Fette Sau is easier found by moonlight than by sunlight. In the evening, follow your ears; the gaggle of the forty-five-minute-queue will lead you to the darkened alley of an entrance. By day, it’s your nose that’ll show you the way. If you’re looking for the entrance, you’ll walk straight past it, twice, but the aroma of smoke and roast is a constant signpost that hangs thick in the air from a block away. You can’t miss it.
There’s a twinge of embarrassment as the big, bright sign reading “Fette Sau” clips you round the ear for being stupid. Embossed on the black night sky in electric-neon pink, it’s now more obvious than your overwhelming sense of excitement. Shuffling down that darkened, average looking alleyway, you wait for the big reveal. A right turn, a left turn, and then the restaurant shows its hand, full house, literally.
Inside, a single expansive room with an awkwardness about its shape is filled with beaten up wooden tables and benches. Every seat is taken. Ahead the serving counter stretches away from you to the back wall and then out to the left in a sort of drunken 'L' shape. It’s dark, there’s a fog of wood smoke in the air, the walls are stripped back to brick and the ceiling doesn’t really exist. It feels like an underground school canteen. The first in a series of stations is a blackboard that displays today’s menu, cuts of meat against prices per pound, a handful of sides and extra bread if you want it. Next a glass-fronted counter that keeps the food warm whilst you order, piles of blackened meat stacked on top of each other inside, enjoying a quick rest on their journey from the smoker in the background to your stomach. The man in control carves the last ribs from a rack and leans over to scrub out the option with the heel of his hand. A steel tray is placed in front of us before being lined with brown paper, our order is taken, the tray filled, and we’re ushered along the line for payment.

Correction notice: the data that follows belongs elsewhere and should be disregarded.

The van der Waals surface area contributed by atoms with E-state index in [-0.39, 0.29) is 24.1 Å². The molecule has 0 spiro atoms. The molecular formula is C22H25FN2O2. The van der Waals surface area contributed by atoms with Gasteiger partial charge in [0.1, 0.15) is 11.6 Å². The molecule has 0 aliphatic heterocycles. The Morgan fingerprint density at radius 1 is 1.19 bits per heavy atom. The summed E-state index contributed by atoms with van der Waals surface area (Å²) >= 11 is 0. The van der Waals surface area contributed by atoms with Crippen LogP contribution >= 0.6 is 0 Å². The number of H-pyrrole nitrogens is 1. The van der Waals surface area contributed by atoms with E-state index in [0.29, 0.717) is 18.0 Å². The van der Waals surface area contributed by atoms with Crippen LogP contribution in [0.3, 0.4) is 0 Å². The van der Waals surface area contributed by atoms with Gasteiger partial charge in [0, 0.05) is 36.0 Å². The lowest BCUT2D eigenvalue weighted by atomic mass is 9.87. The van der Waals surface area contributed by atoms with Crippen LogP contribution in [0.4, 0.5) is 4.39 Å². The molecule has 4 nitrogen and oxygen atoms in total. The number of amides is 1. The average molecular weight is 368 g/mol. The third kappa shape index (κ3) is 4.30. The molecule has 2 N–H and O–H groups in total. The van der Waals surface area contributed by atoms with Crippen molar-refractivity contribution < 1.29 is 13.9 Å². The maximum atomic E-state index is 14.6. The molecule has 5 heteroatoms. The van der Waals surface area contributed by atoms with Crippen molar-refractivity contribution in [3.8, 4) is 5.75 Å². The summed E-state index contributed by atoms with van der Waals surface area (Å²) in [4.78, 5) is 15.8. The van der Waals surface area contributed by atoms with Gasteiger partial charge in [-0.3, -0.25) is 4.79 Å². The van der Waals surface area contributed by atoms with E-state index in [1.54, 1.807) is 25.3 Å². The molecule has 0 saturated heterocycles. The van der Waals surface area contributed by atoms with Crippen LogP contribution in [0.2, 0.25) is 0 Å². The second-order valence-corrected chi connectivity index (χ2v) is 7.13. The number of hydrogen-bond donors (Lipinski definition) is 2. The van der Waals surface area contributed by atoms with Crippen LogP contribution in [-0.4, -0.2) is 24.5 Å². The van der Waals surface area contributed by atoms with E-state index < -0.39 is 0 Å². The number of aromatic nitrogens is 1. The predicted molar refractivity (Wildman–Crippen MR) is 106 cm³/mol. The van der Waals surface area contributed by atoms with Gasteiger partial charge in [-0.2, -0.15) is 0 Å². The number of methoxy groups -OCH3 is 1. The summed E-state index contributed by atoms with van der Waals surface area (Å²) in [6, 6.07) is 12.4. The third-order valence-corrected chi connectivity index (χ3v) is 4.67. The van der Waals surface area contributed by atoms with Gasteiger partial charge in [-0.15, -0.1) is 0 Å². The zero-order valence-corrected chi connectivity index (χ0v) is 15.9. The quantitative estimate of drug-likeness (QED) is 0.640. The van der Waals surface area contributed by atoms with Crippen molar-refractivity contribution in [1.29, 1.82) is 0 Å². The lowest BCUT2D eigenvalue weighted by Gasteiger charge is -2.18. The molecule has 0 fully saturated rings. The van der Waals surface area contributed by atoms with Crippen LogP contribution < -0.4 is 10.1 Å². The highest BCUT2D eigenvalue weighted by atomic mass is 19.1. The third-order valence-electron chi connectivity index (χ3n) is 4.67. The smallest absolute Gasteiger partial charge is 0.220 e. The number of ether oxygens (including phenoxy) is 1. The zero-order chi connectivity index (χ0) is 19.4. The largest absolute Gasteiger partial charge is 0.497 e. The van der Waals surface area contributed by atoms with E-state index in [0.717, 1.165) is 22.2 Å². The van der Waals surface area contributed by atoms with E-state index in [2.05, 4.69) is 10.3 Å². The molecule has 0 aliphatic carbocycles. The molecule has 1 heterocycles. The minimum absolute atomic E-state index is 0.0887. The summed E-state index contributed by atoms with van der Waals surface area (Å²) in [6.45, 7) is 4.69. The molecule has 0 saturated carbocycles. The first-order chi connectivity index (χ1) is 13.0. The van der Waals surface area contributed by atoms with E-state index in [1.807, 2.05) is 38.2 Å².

The bar is our final stop. Twenty microbrews on draught, dispensed through taps with handles fashioned from old butchery utensils. The bourbon list is vast, the biggest I’ve seen. The barman props himself up against the back bar, he’s wearing a proud look on his face, a look that says he knows I’ll enjoy what I eat and drink before I even order from him.
Stepping back outside to find some space, greedily scoffing down the first mouthful, my suspicions are confirmed. Fette Sau is perfect. The food is delicious, the beer and bourbon are fantastic enhancements, the environment is one you experience rather than use.
I’d go back and tell the staff, but they already know.
Picture from here. Fette Sau is a BBQ restaurant in Williamsburg, Brooklyn. If you ever find yourself in the area, drop everything and go.